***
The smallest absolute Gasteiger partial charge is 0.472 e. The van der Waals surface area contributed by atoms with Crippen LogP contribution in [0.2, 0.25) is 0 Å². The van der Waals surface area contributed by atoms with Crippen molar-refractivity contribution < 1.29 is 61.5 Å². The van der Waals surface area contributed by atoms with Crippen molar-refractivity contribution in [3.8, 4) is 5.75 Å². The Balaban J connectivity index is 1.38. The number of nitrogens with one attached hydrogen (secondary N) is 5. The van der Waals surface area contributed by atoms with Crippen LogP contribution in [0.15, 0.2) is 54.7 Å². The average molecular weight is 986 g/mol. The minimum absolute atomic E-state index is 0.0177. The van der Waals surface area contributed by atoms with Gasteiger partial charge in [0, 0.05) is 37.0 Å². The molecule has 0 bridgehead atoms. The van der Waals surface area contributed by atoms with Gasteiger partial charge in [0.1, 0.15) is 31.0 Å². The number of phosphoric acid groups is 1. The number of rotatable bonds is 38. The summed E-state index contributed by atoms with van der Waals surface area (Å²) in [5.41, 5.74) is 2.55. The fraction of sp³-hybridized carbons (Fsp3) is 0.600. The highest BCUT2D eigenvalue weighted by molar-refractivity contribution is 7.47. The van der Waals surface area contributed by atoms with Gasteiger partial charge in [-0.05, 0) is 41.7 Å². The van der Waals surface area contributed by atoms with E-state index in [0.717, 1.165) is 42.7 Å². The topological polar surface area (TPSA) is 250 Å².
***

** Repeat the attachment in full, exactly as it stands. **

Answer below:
The smallest absolute Gasteiger partial charge is 0.472 e. The van der Waals surface area contributed by atoms with Crippen LogP contribution in [0.2, 0.25) is 0 Å². The van der Waals surface area contributed by atoms with Crippen molar-refractivity contribution < 1.29 is 61.5 Å². The van der Waals surface area contributed by atoms with Crippen molar-refractivity contribution in [3.8, 4) is 5.75 Å². The Balaban J connectivity index is 1.38. The number of nitrogens with one attached hydrogen (secondary N) is 5. The van der Waals surface area contributed by atoms with Crippen LogP contribution in [0.15, 0.2) is 54.7 Å². The average molecular weight is 986 g/mol. The minimum absolute atomic E-state index is 0.0177. The van der Waals surface area contributed by atoms with Gasteiger partial charge in [0, 0.05) is 37.0 Å². The molecule has 0 bridgehead atoms. The van der Waals surface area contributed by atoms with Gasteiger partial charge in [0.1, 0.15) is 31.0 Å². The number of phosphoric acid groups is 1. The number of rotatable bonds is 38. The summed E-state index contributed by atoms with van der Waals surface area (Å²) in [5.41, 5.74) is 2.55. The fraction of sp³-hybridized carbons (Fsp3) is 0.600. The highest BCUT2D eigenvalue weighted by molar-refractivity contribution is 7.47. The van der Waals surface area contributed by atoms with Gasteiger partial charge in [-0.05, 0) is 41.7 Å². The van der Waals surface area contributed by atoms with E-state index in [0.717, 1.165) is 42.7 Å². The topological polar surface area (TPSA) is 250 Å².